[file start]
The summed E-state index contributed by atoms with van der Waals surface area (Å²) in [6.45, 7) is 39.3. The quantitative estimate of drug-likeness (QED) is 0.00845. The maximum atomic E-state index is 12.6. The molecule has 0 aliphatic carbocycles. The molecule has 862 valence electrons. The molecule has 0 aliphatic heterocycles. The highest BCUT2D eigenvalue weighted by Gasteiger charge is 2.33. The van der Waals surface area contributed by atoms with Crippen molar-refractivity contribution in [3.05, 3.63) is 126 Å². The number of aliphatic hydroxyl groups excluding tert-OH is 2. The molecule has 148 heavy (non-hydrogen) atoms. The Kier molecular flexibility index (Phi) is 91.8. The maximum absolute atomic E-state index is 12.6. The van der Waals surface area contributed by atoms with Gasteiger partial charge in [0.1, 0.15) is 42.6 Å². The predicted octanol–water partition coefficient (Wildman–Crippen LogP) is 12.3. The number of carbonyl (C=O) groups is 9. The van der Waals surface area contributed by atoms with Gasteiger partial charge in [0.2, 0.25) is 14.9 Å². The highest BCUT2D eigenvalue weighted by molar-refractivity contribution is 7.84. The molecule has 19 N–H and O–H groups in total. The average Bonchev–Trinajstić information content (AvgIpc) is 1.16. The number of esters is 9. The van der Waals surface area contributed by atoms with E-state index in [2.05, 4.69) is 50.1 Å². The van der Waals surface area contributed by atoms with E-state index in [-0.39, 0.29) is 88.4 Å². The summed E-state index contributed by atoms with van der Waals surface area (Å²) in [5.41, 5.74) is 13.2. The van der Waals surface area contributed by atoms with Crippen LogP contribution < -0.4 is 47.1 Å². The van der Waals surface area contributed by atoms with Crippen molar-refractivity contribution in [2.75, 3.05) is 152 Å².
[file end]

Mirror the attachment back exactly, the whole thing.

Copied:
The summed E-state index contributed by atoms with van der Waals surface area (Å²) in [6.45, 7) is 39.3. The quantitative estimate of drug-likeness (QED) is 0.00845. The maximum atomic E-state index is 12.6. The molecule has 0 aliphatic carbocycles. The molecule has 862 valence electrons. The molecule has 0 aliphatic heterocycles. The highest BCUT2D eigenvalue weighted by Gasteiger charge is 2.33. The van der Waals surface area contributed by atoms with Crippen molar-refractivity contribution in [3.05, 3.63) is 126 Å². The number of aliphatic hydroxyl groups excluding tert-OH is 2. The molecule has 148 heavy (non-hydrogen) atoms. The Kier molecular flexibility index (Phi) is 91.8. The maximum absolute atomic E-state index is 12.6. The van der Waals surface area contributed by atoms with Gasteiger partial charge in [0.1, 0.15) is 42.6 Å². The predicted octanol–water partition coefficient (Wildman–Crippen LogP) is 12.3. The number of carbonyl (C=O) groups is 9. The van der Waals surface area contributed by atoms with Gasteiger partial charge in [0.2, 0.25) is 14.9 Å². The highest BCUT2D eigenvalue weighted by molar-refractivity contribution is 7.84. The molecule has 19 N–H and O–H groups in total. The average Bonchev–Trinajstić information content (AvgIpc) is 1.16. The number of esters is 9. The van der Waals surface area contributed by atoms with E-state index in [2.05, 4.69) is 50.1 Å². The van der Waals surface area contributed by atoms with E-state index in [-0.39, 0.29) is 88.4 Å². The summed E-state index contributed by atoms with van der Waals surface area (Å²) in [5.41, 5.74) is 13.2. The van der Waals surface area contributed by atoms with Crippen LogP contribution < -0.4 is 47.1 Å². The van der Waals surface area contributed by atoms with Crippen molar-refractivity contribution in [2.75, 3.05) is 152 Å².